The point is, they don't tell you.

I've dealt with ICE before, and it can be maddening trying to get details out
of them.

So, maybe if you call the exchange support folks and ask them, you *might* get
an answer, but probably not.

Or, you can guess.  There are only so many markets where natural gas and
heating oil are traded.  Clearly, for this one, I'd start with Singapore
prices.  See how close you can get using observable market factors.  That might
let you know whether you want ICE as a counterparty.

And what did this have to do with R anyway?

Cheers,

    - Brian

--
Brian G. Peterson
http://braverock.com/brian/
Ph: 773-459-4973
IM: bgpbraverock

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Re: alternative lists (was : ICE commodity swap)

Patrick Burns-2
On 28/01/2010 10:14, Brian G. Peterson wrote:

  ...

>
> And what did this have to do with R anyway?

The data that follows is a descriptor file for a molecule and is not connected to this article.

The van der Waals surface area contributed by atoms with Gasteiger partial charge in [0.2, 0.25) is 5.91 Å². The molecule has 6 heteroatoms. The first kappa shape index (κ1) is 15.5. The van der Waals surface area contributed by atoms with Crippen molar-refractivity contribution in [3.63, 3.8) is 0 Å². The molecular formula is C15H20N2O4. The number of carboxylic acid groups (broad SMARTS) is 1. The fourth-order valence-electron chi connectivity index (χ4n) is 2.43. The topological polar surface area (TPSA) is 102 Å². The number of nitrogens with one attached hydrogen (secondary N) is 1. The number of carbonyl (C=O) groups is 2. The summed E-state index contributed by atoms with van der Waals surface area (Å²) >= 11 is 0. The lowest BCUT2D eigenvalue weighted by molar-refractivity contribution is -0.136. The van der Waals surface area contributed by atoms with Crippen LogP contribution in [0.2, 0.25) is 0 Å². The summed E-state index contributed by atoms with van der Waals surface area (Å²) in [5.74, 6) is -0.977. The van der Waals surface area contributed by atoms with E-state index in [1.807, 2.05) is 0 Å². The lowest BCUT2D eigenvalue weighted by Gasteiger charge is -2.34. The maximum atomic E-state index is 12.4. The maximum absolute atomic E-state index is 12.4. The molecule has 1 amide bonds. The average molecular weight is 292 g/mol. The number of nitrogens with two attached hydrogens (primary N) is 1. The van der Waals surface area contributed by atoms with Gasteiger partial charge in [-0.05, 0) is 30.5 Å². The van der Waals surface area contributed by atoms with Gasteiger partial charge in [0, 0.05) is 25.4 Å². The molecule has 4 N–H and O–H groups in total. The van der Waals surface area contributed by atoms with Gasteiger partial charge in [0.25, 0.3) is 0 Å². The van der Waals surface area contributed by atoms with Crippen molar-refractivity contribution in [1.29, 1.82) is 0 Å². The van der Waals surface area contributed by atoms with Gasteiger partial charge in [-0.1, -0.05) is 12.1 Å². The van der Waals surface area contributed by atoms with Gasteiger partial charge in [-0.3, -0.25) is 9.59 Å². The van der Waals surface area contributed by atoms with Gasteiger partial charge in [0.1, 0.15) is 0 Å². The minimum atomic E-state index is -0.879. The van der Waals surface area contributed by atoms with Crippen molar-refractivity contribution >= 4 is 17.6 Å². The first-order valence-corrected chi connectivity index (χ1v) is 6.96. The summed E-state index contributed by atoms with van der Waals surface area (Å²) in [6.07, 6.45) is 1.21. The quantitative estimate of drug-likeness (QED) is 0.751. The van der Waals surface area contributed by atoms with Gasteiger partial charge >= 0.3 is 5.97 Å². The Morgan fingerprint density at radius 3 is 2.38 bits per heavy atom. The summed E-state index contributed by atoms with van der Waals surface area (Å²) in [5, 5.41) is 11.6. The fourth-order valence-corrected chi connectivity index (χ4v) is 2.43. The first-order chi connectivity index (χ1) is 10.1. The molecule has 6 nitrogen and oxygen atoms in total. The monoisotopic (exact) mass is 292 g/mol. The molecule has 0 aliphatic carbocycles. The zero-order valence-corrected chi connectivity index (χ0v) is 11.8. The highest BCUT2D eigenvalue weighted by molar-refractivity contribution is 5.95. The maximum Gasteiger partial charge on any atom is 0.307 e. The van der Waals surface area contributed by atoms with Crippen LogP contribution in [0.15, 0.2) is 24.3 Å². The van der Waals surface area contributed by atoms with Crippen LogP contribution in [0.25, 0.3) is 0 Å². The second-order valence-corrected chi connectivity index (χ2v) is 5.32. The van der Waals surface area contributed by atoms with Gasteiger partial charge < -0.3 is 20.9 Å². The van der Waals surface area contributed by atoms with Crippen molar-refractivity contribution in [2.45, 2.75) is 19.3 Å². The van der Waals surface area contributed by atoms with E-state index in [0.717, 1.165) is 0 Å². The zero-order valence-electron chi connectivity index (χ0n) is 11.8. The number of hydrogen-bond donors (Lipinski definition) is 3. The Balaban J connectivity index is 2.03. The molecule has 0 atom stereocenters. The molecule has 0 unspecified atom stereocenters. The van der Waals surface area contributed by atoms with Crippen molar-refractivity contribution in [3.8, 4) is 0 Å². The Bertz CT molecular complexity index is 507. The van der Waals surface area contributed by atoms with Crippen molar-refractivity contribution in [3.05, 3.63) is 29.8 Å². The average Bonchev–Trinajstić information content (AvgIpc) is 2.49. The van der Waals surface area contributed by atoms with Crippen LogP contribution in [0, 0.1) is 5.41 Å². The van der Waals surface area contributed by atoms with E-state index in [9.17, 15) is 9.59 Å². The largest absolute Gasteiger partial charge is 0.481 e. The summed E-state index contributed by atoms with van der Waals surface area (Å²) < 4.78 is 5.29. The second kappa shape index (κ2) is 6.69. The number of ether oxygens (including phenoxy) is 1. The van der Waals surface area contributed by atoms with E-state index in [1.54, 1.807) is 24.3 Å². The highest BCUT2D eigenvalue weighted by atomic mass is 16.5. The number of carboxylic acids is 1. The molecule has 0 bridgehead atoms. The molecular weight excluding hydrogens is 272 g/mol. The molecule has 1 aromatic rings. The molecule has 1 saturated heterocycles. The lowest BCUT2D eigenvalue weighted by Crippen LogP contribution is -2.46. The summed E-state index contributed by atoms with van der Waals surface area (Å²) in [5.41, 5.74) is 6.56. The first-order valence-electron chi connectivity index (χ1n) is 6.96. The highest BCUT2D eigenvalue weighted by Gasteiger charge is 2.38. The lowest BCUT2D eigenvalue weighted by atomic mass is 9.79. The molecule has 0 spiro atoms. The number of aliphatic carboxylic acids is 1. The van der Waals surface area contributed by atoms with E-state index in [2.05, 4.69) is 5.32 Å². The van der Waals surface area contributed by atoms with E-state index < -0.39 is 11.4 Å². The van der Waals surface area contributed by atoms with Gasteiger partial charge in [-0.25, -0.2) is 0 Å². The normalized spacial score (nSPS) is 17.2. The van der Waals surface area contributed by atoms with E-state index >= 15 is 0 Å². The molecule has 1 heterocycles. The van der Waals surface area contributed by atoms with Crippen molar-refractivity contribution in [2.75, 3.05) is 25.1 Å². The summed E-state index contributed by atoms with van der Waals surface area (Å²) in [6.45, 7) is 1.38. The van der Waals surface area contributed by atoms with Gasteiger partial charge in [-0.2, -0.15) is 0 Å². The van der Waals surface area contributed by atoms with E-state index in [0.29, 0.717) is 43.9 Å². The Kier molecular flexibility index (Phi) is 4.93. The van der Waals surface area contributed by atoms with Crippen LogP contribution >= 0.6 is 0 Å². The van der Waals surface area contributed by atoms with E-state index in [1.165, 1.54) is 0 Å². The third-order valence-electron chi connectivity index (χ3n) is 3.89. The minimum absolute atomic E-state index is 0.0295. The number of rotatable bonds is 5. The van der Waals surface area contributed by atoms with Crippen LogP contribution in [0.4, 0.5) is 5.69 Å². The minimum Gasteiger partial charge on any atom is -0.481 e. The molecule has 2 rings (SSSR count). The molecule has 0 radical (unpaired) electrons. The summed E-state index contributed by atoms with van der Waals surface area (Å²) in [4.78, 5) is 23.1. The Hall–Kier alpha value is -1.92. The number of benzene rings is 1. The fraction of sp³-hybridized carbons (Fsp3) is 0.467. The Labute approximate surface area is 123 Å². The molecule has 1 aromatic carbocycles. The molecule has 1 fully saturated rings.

I also inferred a minimal R content.  But it is
hard for me to blame people too much for posting
off-topic questions if we don't offer them any
alternatives.

For basic R questions we obviously have R-help.
Can we suggest any finance-related lists as suitable
alternatives?


>
> Cheers,
>
> - Brian
>

--
Patrick Burns
[hidden email]
http://www.burns-stat.com

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Re: alternative lists (was : ICE commodity swap)

braverock
Patrick Burns wrote:

> On 28/01/2010 10:14, Brian G. Peterson wrote:
>
>  ...
>
>>
>> And what did this have to do with R anyway?
>
> I also inferred a minimal R content.  But it is
> hard for me to blame people too much for posting